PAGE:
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Culture, Reality

On Point

by Carlos Amato / 05.09.2011

Until he opens his mouth, Julius Malema’s importance in South African politics makes no sense. How can it be that such an unimpressive man wields such impressive power over his constituency? He is treacherous, flabby, cynical, unprepossessing, vain and venal. Most South Africans recognise him as a bozo.

But this bozo can talk the hind leg off a liberation movement. The expert impromptu address he gave to pacify his supporters outside Luthuli House last week offered yet more evidence that his oratory skill is his chief weapon. As Moeletsi Mbeki has noted, nobody else in the party can speak compellingly, without notes, for a full hour. One Robert Mugabe has a similar ability.

Born demagogues are rare creatures, but competent speechmaking is a learnable political skill – and Malema’s toxic articulacy is an indictment of the ANC’s neglect of the craft of oratory since liberation.

The revolt at Luthuli House was a comeuppance for Jacob Zuma; he is reaping what he and his adjutants sowed so smugly in Polokwane. Thuggery and insult is now the party’s default medium of dissent. Nuance, respect and substantive debate are all in the rubbish bin.

But this debasement of speech in the ANC dates back to much earlier than Zuma’s rise to power. The party’s fabric has been weakened by a long-standing addiction to weak, evasive language.

Juju breaks that addiction. He has the appearance of truthfulness to many because he speaks boldly and plainly, in volleys of peppery soundbytes. His nationalisation platform is economic insanity, but Malema makes it sound perfectly sane to a jobless, semi-literate youth.

Every slogan, every wisecrack is percussive, tight and “on point”, to borrow a trusty Youth League catchphrase. His fans share his flair for punchy rhetoric, as can be seen in the placards brandished outside Luthuli House.

Many miss Thabo Mbeki these days, but in many ways he paved the way for Malema, and not least in the field of political language. His jargon-soaked presidency made Malema’s demagogy an exhilarating novelty. (Zuma’s oratory is so shoddy it’s not even worth discussing).

Mbeki bored the living shit out of ordinary South Africans. Yes, his much celebrated “I am an African” address had some elegant if kitschy flourishes – but he intoned it as though it was a shopping list.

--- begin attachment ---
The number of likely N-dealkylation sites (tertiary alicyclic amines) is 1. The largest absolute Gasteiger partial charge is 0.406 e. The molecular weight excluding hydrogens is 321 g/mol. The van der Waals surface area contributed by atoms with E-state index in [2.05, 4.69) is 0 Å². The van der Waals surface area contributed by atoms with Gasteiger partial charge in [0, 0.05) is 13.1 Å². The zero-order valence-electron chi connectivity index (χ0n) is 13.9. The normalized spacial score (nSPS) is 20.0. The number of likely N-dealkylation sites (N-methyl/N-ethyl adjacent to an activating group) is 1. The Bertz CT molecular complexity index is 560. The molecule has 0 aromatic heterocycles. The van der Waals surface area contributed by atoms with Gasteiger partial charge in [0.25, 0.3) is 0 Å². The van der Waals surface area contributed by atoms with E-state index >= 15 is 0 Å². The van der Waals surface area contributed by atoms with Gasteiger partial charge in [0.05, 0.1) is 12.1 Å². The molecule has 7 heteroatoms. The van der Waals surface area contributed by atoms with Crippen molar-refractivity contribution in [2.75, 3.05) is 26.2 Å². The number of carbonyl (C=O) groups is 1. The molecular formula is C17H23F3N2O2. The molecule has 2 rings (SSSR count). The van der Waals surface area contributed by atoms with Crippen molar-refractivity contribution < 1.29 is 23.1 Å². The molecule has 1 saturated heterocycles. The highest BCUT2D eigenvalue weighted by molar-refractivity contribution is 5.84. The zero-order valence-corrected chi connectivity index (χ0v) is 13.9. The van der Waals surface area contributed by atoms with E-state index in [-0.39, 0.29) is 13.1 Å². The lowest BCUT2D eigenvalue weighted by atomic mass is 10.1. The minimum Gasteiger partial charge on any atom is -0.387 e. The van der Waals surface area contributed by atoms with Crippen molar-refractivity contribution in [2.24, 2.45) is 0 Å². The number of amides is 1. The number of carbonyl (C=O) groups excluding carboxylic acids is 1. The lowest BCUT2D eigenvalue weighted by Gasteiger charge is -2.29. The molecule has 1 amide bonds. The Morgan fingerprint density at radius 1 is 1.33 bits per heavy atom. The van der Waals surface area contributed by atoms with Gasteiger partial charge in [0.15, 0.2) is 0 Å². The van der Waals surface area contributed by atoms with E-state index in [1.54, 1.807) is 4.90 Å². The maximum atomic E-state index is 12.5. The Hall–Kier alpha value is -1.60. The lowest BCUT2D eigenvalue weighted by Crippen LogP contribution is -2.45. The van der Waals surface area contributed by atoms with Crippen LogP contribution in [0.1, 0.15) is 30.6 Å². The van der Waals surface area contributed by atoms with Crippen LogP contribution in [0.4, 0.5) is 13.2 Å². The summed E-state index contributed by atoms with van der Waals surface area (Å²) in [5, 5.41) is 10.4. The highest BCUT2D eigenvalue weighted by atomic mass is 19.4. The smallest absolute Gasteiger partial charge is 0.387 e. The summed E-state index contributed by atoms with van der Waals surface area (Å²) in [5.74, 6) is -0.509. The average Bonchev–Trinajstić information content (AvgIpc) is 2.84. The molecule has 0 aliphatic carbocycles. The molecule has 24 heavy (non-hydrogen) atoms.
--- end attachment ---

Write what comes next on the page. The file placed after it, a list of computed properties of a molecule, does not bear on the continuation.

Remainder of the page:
In general, Mbeki’s speeches and essays were so pompous and obfuscatory that when he did make a perceptive point, few remained wakker enough to understand it. Mbeki inspired a dire fashion for soporific speeches among his ministers, who all mimicked his sing-song, meandering delivery. Everyone tried to sound like a village pastor digesting a boozy lunch.

It wasn’t just a question of style. Waffle became a mode of dissimulation. The Mbeki administration’s biggest crimes – AIDS denialism, the arms deal, quiet diplomacy on Zim – were thinly hidden in a rolling fog of technocratic and sociological jargon.

Political language became an anaesthetic, a buffer against the pain of the poor. It was also used as a buffer against the labour of delivery. Mountains of grandiose policy documents were written, but few knew what they meant. Urgent problems had to be “addressed” rather than solved; this cosy duvet of a verb is beloved of powerful South Africans, because it’s exquisitely open-ended. If you “address” an issue, you merely waft some words at it. You pay it lip service.

Here’s George Orwell in a 1946 essay called Politics and the English Language: “A mass of Latin words falls upon the facts like soft snow, blurring the outline and covering up all the details. The great enemy of clear language is insincerity. When there is a gap between one’s real and one’s declared aims, one turns as it were instinctively to long words and exhausted idioms, like a cuttlefish spurting out ink.”

Of course, plain language can be just as false, as evasive and overblown. But in expert hands, plain speech bags more votes, and it’s being deployed in populist causes all over this broke and pissed-off world. Malema loves to compare himself to the young Mandela, but he has much more in common with Michele Bachmann.

Needless to say, now would be a good time for the ANC to locate another Mandela. But if that’s asking too much, they could settle for a responsible leader who can work a crowd.

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